The winter season is fast approaching.
Low temperatures, snow, frost, fog or freezing rain lead to poor visibility, roads covered with snow and ice and entail the risk of loss of vehicle control and thus traffic accidents.
To reduce the risk of traffic accidents in connection with winter traffic, The Mountain Act regulates car traffic in municipalities with mountain ranges.
With the aim of improving the flow of road traffic and the safety of motorists, the mountain law comes into force in the winter period from 1 November to 31 March in 48 departments in France, especially in communes with mountainous massifs.
During this period, road users must fit winter tires on their car or have chains or snow socks in the boot.
In case of non-compliance with the rules, i.e. lack of equipment, drivers can receive a class 4 fine of up to 135 euros.
The penalty may be accompanied by immobilization of the vehicle if deemed necessary (Source: points.fr/conseil/loi-montagne/).
If the vehicles do not comply with the applicable regulations, drivers may, in addition to the risk of accidents, be left without guarantees of coverage from their car insurance in the event of an accident.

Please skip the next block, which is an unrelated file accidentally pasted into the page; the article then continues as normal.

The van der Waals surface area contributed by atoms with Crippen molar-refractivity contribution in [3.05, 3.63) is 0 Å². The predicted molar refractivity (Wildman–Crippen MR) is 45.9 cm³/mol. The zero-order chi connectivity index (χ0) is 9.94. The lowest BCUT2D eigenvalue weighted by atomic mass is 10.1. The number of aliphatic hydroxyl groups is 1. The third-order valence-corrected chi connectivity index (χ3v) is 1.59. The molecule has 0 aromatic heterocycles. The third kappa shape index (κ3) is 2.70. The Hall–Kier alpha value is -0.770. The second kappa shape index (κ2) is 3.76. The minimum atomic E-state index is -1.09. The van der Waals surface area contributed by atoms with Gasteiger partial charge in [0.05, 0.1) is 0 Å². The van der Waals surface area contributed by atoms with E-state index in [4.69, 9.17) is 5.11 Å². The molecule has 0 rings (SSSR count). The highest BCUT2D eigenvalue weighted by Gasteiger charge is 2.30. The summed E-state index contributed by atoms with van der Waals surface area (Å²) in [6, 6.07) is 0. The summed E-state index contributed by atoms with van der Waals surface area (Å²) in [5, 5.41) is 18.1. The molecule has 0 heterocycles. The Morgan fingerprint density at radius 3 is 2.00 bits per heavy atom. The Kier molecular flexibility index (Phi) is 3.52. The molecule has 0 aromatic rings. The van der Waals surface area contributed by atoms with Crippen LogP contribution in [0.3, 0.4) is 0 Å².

An insurance company may not cover damage if the vehicle is not fitted with approved winter tires or chains or snow socks in the event of an accident.
The insurance company may ask the insured to prove that the wheels were fitted with approved tires or chains or snow socks to cover the damage.
If the equipment was not present, the insurance cannot apply the coverage guarantees of the car insurance agreement.
The same applies to assistance: the financial cover may not be total if the rules of the Mountain Act have not been complied with by the insured.
“It is important to respect this law and to equip your vehicle correctly in order to drive safely. Some insurance companies may choose not to insure an injured driver if he is not properly equipped. This can therefore be accompanied by large financial consequences and invalidate the compensation for their demands on individuals. explains Christophe Dandois, managing director of the new insurance company Leocare.
Picture of Alexander Fox | PlanNet Fox from Pixabay